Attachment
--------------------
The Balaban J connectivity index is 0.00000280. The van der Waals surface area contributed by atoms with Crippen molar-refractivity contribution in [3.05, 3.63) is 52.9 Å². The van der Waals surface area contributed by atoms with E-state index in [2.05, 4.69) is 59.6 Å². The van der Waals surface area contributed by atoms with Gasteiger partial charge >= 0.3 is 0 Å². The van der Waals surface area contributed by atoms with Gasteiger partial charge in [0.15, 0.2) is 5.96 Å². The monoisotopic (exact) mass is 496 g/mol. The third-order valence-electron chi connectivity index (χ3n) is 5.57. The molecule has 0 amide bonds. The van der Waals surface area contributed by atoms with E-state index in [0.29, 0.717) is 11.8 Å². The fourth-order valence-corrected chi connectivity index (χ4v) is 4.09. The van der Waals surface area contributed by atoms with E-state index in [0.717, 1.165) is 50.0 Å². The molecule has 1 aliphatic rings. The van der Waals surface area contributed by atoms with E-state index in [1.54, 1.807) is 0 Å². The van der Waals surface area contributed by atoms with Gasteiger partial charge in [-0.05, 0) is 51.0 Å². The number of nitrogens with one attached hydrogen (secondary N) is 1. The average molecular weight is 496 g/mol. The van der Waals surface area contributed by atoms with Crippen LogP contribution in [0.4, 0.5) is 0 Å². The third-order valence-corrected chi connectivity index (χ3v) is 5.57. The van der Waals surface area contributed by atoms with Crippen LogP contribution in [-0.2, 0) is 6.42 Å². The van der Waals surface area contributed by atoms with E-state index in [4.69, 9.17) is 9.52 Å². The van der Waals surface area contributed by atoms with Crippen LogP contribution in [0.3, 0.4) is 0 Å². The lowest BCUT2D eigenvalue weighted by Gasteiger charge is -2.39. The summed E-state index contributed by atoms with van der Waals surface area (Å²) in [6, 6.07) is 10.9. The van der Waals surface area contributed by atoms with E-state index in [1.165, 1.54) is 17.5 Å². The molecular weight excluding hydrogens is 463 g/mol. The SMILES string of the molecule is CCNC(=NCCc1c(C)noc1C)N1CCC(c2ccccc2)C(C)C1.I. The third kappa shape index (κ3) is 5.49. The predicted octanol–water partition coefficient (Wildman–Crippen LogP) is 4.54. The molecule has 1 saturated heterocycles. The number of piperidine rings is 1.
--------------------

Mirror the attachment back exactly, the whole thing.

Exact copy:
The Balaban J connectivity index is 0.00000280. The van der Waals surface area contributed by atoms with Crippen molar-refractivity contribution in [3.05, 3.63) is 52.9 Å². The van der Waals surface area contributed by atoms with E-state index in [2.05, 4.69) is 59.6 Å². The van der Waals surface area contributed by atoms with Gasteiger partial charge >= 0.3 is 0 Å². The van der Waals surface area contributed by atoms with Gasteiger partial charge in [0.15, 0.2) is 5.96 Å². The monoisotopic (exact) mass is 496 g/mol. The third-order valence-electron chi connectivity index (χ3n) is 5.57. The molecule has 0 amide bonds. The van der Waals surface area contributed by atoms with E-state index in [0.29, 0.717) is 11.8 Å². The fourth-order valence-corrected chi connectivity index (χ4v) is 4.09. The van der Waals surface area contributed by atoms with E-state index in [0.717, 1.165) is 50.0 Å². The molecule has 1 aliphatic rings. The van der Waals surface area contributed by atoms with E-state index in [1.54, 1.807) is 0 Å². The van der Waals surface area contributed by atoms with Gasteiger partial charge in [-0.05, 0) is 51.0 Å². The number of nitrogens with one attached hydrogen (secondary N) is 1. The average molecular weight is 496 g/mol. The van der Waals surface area contributed by atoms with Crippen LogP contribution in [0.4, 0.5) is 0 Å². The third-order valence-corrected chi connectivity index (χ3v) is 5.57. The van der Waals surface area contributed by atoms with Crippen LogP contribution in [-0.2, 0) is 6.42 Å². The van der Waals surface area contributed by atoms with E-state index in [4.69, 9.17) is 9.52 Å². The van der Waals surface area contributed by atoms with Crippen LogP contribution in [0.3, 0.4) is 0 Å². The lowest BCUT2D eigenvalue weighted by Gasteiger charge is -2.39. The summed E-state index contributed by atoms with van der Waals surface area (Å²) in [6, 6.07) is 10.9. The van der Waals surface area contributed by atoms with E-state index in [1.165, 1.54) is 17.5 Å². The molecular weight excluding hydrogens is 463 g/mol. The SMILES string of the molecule is CCNC(=NCCc1c(C)noc1C)N1CCC(c2ccccc2)C(C)C1.I. The third kappa shape index (κ3) is 5.49. The predicted octanol–water partition coefficient (Wildman–Crippen LogP) is 4.54. The molecule has 1 saturated heterocycles. The number of piperidine rings is 1.